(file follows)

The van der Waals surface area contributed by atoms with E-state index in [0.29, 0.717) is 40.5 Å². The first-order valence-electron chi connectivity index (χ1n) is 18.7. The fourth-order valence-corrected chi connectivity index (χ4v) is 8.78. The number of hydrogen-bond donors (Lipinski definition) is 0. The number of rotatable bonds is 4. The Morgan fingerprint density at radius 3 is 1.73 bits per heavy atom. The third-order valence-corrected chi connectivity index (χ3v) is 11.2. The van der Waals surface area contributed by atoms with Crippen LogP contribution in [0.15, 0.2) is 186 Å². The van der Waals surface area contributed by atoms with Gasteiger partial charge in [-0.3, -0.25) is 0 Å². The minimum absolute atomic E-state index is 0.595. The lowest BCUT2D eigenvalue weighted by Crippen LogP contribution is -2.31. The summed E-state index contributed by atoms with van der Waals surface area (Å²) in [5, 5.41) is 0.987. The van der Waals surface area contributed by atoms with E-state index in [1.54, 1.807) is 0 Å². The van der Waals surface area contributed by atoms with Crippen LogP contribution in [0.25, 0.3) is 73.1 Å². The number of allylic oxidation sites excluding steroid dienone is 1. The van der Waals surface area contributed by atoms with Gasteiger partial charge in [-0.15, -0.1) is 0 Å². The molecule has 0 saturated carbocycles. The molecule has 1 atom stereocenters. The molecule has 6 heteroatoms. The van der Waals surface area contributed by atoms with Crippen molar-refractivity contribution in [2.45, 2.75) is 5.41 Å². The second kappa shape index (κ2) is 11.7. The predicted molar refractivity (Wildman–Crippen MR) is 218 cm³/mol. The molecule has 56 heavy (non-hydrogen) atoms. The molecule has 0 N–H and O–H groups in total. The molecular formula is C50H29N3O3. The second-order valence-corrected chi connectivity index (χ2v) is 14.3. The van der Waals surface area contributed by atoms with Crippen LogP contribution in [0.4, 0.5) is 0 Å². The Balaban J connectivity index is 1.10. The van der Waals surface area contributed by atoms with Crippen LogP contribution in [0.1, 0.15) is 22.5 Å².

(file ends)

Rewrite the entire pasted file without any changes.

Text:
The van der Waals surface area contributed by atoms with E-state index in [0.29, 0.717) is 40.5 Å². The first-order valence-electron chi connectivity index (χ1n) is 18.7. The fourth-order valence-corrected chi connectivity index (χ4v) is 8.78. The number of hydrogen-bond donors (Lipinski definition) is 0. The number of rotatable bonds is 4. The Morgan fingerprint density at radius 3 is 1.73 bits per heavy atom. The third-order valence-corrected chi connectivity index (χ3v) is 11.2. The van der Waals surface area contributed by atoms with Crippen LogP contribution in [0.15, 0.2) is 186 Å². The van der Waals surface area contributed by atoms with Gasteiger partial charge in [-0.3, -0.25) is 0 Å². The minimum absolute atomic E-state index is 0.595. The lowest BCUT2D eigenvalue weighted by Crippen LogP contribution is -2.31. The summed E-state index contributed by atoms with van der Waals surface area (Å²) in [5, 5.41) is 0.987. The van der Waals surface area contributed by atoms with E-state index in [1.54, 1.807) is 0 Å². The van der Waals surface area contributed by atoms with Crippen LogP contribution in [0.25, 0.3) is 73.1 Å². The number of allylic oxidation sites excluding steroid dienone is 1. The van der Waals surface area contributed by atoms with Gasteiger partial charge in [-0.15, -0.1) is 0 Å². The molecule has 0 saturated carbocycles. The molecule has 1 atom stereocenters. The molecule has 6 heteroatoms. The van der Waals surface area contributed by atoms with Crippen molar-refractivity contribution in [2.45, 2.75) is 5.41 Å². The second kappa shape index (κ2) is 11.7. The predicted molar refractivity (Wildman–Crippen MR) is 218 cm³/mol. The molecule has 56 heavy (non-hydrogen) atoms. The molecule has 0 N–H and O–H groups in total. The molecular formula is C50H29N3O3. The second-order valence-corrected chi connectivity index (χ2v) is 14.3. The van der Waals surface area contributed by atoms with Crippen LogP contribution in [0.4, 0.5) is 0 Å². The Balaban J connectivity index is 1.10. The van der Waals surface area contributed by atoms with Crippen LogP contribution in [0.1, 0.15) is 22.5 Å².